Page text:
London Grip Poetry Review – Edward Doyle-Gillespie

Poetry review – GENTRIFYING THE PLAGUE HOUSE: Charles Rammelkamp reviews a character-rich collection by Edward Doyle-Gillespie

Gentrifying the Plague House
Edward Doyle-Gillespie 
Apprentice House, 2021
$11.55, 50 pages
ISBN: 978-1627203302

The characters in Edward Doyle-Gillespie’s captivating new collection all partake of myth and the supernatural. At the same time they are plausible and realistic. Doyle-Gillespie is a Baltimore City policeman, and the portraits of these bewitching figures are almost like the mug shots of ghosts and sirens.

Take Lilith, whom we encounter on a city bus going through what’s left of Baltimore’s red light district (“we shuddered past / Holliday Street, / and the old, boarded-up porno shop.”) The name already conjures up the demonic figure from Isaiah and Gnostic mythology, Adam’s first wife. The narrator of the poem, “Lilith in Transit,” swears he sees the blind man “on the corner of / President and Baltimore” (the heart of “the Block,” in its heyday ) hail her as the bus passes.

But my Lilith,
incendiary in her
Affliction t-shirt,
two rows up,
only twisted her hair
in those tortoise-shell coils,
pursed her lips,
and waited for the 
next stop to arrive.

There is also the woman in “Vixen in the Alley on New Year’s Eve” who “stands Ecce Homo / in platform heels.” (“Ecce homo” are the Latin words used by Pontius Pilate when he presents Jesus, bound and crowned with thorns, to the hostile crowd, just before the Crucifixion.)

She will forgive me
my trespasses,
she says,
because this is the first of the year,
the horse-back cops are
traversing in front of Eddie’s 
like a fascist promenade,
and she is the one
meant to usher me inside.

The poem “Bruja” (“Witch” in Spanish) opens:

I asked her to cast the spell again,
this time closer to home,
and she did.

The unnamed Bruja conjures the setting from an abandoned storefront, “a place for Leviticus voodoo / and Holy-Roller magic.” A marble bar materializes, “and brass rails the color of honey,” “Satchmo’s version / of Mack the Knife piped in / Deus ex Machina.” She continues her magic, the vivid magic of Doyle-Gillespie’s words, until finally

She leaned like a teacher 
down beside me
as the gloaming poured itself 
through the wide window,
and she asked me whether this
was exactly what I meant.

Doyle-Gillespie’s vivid characters also include the Fish Man, who “tried to swim in midair that day” (“Rapture of the Fish Man”); the mysterious woman in “Conjuring Manzanar” wearing “the short boots / and tight, black jeans of the book store girls / I knew in Brooklyn.” There are the Gossips in the poem “Gossips,” so like a trio from Greek mythology (the Fates, say, Clotho, Lahkesis and Atropos), spinning scandalous tales (“The Gossips say you got those bangles / that you wear / from another woman’s husband.”), There is “the typewriter woman” in “Much Later, She Will Edit This,” “her arms full / of an antique Underwood.” “The Farsi Man” in “Chasing Zoroaster” who “muttered to you about / the war between evil Ahriman / and his golden brother Ahura Mazda” teaches us that “creation / is the cruelest trick of all.” And “The Pele Allowance” begins evocatively:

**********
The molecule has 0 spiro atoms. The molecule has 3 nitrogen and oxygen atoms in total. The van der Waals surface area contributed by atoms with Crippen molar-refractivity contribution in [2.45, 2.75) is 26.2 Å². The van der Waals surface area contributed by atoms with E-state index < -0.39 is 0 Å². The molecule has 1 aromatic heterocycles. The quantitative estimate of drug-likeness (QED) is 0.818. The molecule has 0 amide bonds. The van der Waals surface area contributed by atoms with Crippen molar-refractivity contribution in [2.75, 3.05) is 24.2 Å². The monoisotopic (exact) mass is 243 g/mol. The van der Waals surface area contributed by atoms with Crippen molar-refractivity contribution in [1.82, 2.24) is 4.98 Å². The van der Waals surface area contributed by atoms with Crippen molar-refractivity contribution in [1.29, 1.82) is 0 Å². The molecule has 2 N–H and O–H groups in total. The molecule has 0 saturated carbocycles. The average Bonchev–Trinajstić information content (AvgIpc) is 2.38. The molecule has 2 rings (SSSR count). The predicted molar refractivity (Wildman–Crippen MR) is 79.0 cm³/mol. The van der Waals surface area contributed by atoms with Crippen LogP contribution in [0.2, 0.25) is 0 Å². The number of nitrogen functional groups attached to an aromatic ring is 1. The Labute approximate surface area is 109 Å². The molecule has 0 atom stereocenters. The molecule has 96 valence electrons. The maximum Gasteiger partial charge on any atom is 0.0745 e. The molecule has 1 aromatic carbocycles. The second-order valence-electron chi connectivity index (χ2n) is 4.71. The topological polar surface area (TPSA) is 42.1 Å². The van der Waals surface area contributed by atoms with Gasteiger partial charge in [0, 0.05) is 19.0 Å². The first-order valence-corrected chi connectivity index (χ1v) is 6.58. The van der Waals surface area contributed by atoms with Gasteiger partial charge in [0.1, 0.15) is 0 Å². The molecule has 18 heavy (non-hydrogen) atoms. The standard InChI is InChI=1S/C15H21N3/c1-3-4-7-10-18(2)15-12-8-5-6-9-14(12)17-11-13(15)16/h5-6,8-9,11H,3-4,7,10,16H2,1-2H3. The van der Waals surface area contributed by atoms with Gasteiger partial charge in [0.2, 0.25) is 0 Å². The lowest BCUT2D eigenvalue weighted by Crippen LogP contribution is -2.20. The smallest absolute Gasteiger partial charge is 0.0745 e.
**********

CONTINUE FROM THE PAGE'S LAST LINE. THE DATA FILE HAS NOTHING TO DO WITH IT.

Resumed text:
You had a lover who ate fire.
Who painted her face
in oily back-and-red,
and wore a second-skin
that made her look like a pyre of
a rioter’s rage each time she moved.

The opening title poem, “Gentrifying the Plague House” is bookended at the end by the final poem,” “When It Was Sanctuary.” The opening poem describes “the fever,” which occupies the house, “a lugubrious Buddha,” like “something from a Salem headstone”; “in the presence of the madre, / it knows its sins and only wishes to escape.”

And in the final poem, “Time will pass, I tell her, / and they will tear this house down.” The poem – and the book – ends:

That is the part of the house that will cave
in on itself last when they knock the legs out	
from under this place
and send the walls down to meet the earth.

In Gentrifying the Plague House, Edward Doyle-Gillespie covers the whole gamut from creation to destruction, from Brahma to Shiva. His language is alive and his characters memorable.